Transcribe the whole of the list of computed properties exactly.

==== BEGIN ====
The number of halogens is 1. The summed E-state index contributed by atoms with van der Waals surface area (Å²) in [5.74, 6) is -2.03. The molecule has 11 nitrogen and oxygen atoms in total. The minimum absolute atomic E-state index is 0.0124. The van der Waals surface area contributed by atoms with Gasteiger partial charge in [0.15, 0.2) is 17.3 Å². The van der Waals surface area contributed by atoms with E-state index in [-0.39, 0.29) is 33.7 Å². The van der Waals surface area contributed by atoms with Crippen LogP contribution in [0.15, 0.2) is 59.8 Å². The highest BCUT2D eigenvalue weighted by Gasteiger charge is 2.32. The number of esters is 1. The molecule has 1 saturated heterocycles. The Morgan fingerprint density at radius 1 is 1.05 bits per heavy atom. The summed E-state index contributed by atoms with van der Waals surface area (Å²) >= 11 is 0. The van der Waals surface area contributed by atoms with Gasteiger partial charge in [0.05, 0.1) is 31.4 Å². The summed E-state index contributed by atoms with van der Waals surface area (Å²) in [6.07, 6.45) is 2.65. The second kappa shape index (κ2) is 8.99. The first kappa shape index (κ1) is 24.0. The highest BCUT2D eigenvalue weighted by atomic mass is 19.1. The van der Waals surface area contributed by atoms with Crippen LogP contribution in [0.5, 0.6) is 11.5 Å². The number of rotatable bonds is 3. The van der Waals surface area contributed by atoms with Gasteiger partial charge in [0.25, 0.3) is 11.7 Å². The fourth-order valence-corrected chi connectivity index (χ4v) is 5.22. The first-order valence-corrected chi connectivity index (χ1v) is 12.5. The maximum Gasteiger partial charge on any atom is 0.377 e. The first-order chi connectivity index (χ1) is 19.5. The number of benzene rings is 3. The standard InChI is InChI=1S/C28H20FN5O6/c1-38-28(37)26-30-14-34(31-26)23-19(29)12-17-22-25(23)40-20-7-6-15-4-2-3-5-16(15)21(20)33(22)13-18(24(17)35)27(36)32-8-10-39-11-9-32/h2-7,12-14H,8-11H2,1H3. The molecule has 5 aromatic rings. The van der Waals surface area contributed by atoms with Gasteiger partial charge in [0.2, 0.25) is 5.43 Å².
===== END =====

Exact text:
The number of halogens is 1. The summed E-state index contributed by atoms with van der Waals surface area (Å²) in [5.74, 6) is -2.03. The molecule has 11 nitrogen and oxygen atoms in total. The minimum absolute atomic E-state index is 0.0124. The van der Waals surface area contributed by atoms with Gasteiger partial charge in [0.15, 0.2) is 17.3 Å². The van der Waals surface area contributed by atoms with E-state index in [-0.39, 0.29) is 33.7 Å². The van der Waals surface area contributed by atoms with Crippen LogP contribution in [0.15, 0.2) is 59.8 Å². The highest BCUT2D eigenvalue weighted by Gasteiger charge is 2.32. The number of esters is 1. The molecule has 1 saturated heterocycles. The Morgan fingerprint density at radius 1 is 1.05 bits per heavy atom. The summed E-state index contributed by atoms with van der Waals surface area (Å²) >= 11 is 0. The van der Waals surface area contributed by atoms with Gasteiger partial charge in [0.05, 0.1) is 31.4 Å². The summed E-state index contributed by atoms with van der Waals surface area (Å²) in [6.07, 6.45) is 2.65. The second kappa shape index (κ2) is 8.99. The first kappa shape index (κ1) is 24.0. The highest BCUT2D eigenvalue weighted by atomic mass is 19.1. The van der Waals surface area contributed by atoms with Crippen LogP contribution in [0.5, 0.6) is 11.5 Å². The number of rotatable bonds is 3. The van der Waals surface area contributed by atoms with Gasteiger partial charge in [0.25, 0.3) is 11.7 Å². The fourth-order valence-corrected chi connectivity index (χ4v) is 5.22. The first-order valence-corrected chi connectivity index (χ1v) is 12.5. The maximum Gasteiger partial charge on any atom is 0.377 e. The first-order chi connectivity index (χ1) is 19.5. The number of benzene rings is 3. The standard InChI is InChI=1S/C28H20FN5O6/c1-38-28(37)26-30-14-34(31-26)23-19(29)12-17-22-25(23)40-20-7-6-15-4-2-3-5-16(15)21(20)33(22)13-18(24(17)35)27(36)32-8-10-39-11-9-32/h2-7,12-14H,8-11H2,1H3. The molecule has 5 aromatic rings. The van der Waals surface area contributed by atoms with Gasteiger partial charge in [0.2, 0.25) is 5.43 Å².